A 6-foot guard, Martin is the Pac-12’s leading returning scorer after averaging 19.1 points in 2019-20. He also averaged 4.1 assists per game and helped put the Sun Devils in position to reach the NCAA Tournament for the third straight year before the season was cancelled due to the coronavirus pandemic.

Martin’s return should put Arizona State among the favorites to win the Pac-12 next season.

Martin joins fellow guard Alonzo Verge Jr. in returning to the Sun Devils after testing the NBA waters. Big man Romello White declared for the draft and later entered the transfer portal.

Hurley has signed one of the program’s best recruiting classes for next season, headed by five-star guard Josh Christopher.

Michigan State forward Xavier Tillman will remain in the 2020 NBA Draft

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In the end, Xavier Tillman Sr.’s decision whether or not to return to remain in the 2020 NBA Draft for his senior season came down to security.

A 6-foot-8 forward that averaged 13.7 points, 10.3 boards, 3.0 assists and 2.1 blocks this past season, Tillman was an NBC Sports third-team All-American a season ago. He’s projected as the No. 23 pick in the latest NBC Sports mock draft. He was the best NBA prospect that had yet to make a decision on his future until Sunday.

That’s when Tillman announced that he will be foregoing his final season of college eligibility to head to the NBA.

In the end, it’s probably the right decision, but it’s not one that the big fella made easily.

Tillman is unlike most college basketball players forced to make a decision on their basketball future. He is married. He has two kids, a three-year old daughter and a six-month old son. This is not a situation where he can bet on himself, head to the pro ranks and figure it out later on.

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He needs something stable, particularly given the fact that we are living in the midst of a pandemic that has put the future of sports in doubt, at least for the short term.

He needs security.

He needed to know that there would be a job for him in the NBA. Not a two-way contract. Not a spot on a camp roster or a chance to develop in the G League. Hell, there might not even be a G League next season. That was an option at Michigan State. He was living in an apartment with his family that was covered by his scholarship and stipend. He had meals paid for. He was able to take food from the training room home and have dinner with his family. He was able to get to class, to the gym, to practice and back home in time to do the dishes at night. He told NBC Sports in March that the school was able to provide him with $1,200-a-month to help pay for things like diapers high chairs. That was all going to be there if he returned to school. It was a great situation, one that lacked the uncertainty that comes with the professional level.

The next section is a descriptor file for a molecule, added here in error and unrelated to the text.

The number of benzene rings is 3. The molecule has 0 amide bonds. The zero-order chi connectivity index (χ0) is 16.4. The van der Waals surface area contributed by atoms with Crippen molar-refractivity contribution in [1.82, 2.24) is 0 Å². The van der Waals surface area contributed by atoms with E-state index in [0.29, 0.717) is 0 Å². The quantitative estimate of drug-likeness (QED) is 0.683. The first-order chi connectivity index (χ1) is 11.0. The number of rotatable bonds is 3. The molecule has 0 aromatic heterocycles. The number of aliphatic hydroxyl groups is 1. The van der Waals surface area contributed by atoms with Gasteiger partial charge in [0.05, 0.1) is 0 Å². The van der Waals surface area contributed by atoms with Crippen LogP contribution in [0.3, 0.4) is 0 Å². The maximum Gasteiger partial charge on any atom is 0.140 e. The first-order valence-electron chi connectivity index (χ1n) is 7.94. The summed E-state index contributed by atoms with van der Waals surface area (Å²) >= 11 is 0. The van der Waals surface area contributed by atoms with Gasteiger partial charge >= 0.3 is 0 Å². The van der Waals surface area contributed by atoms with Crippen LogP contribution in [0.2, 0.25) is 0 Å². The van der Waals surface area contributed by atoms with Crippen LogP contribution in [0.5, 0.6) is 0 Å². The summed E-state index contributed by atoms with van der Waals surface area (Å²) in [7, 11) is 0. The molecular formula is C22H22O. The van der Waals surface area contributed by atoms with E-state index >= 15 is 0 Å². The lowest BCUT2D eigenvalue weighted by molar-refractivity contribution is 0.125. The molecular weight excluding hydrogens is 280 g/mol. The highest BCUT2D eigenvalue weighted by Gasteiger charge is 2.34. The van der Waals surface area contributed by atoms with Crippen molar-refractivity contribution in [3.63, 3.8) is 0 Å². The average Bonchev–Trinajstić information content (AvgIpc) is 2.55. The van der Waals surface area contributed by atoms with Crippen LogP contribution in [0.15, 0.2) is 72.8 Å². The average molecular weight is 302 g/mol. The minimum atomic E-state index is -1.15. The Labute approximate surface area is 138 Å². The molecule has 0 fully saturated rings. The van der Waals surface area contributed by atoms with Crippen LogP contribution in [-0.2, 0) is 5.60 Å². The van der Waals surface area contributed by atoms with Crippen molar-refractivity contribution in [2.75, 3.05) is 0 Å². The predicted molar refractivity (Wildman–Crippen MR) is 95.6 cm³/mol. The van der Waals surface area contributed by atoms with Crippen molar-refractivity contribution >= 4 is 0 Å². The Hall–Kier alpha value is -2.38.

Because as much as I love Tillman as a role player at the next level, NBA teams do not all feel the same. The tricky thing about the draft is that it makes sense to swing for the fences on the guys that can be locked into salaries for the first four years of a contract. The Toronto Raptors took Pascal Siakam with the 27th pick and have paid less than $7 million in total salary in his first four years for a player that made an all-star team. Kyle Kuzma is averaging 16.0 points through three seasons and is on the books for $3.5 million in year four.

Tillman’s ability to defend, his basketball IQ, his play-making and his professional demeanor means that he can step into the modern NBA and do a job as a rotation player for just about any team in the league. But he doesn’t have the upside that other bigs in the same projected range have — Jalen Smith, Daniel Oturu, Jaden McDaniels, Zeke Nnaji — so there are teams that are scared off.

I don’t get it.

But Tillman’s decision to head to the professional ranks indicates that he does, indeed, feel confident in the fact that he will have gainful and steady employment next season. Since he would have walked at Michigan State’s graduation in May had it been held, that doesn’t leave much to return to school for.

The Spartans will now be left in a tough spot. There are quite a few pieces to like on this roster. Rocket Watts had promising moments as a freshman, as did Malik Hall. Gabe Brown and Marcus Bingham are both talented players. Joey Hauser had a good season at Marquette, and the early returns on freshman Mady Sissoko are promising. But this is going to be a young and unproven group.

Izzo has had less at his disposal before, but this is certainly not an ideal situation for Michigan State.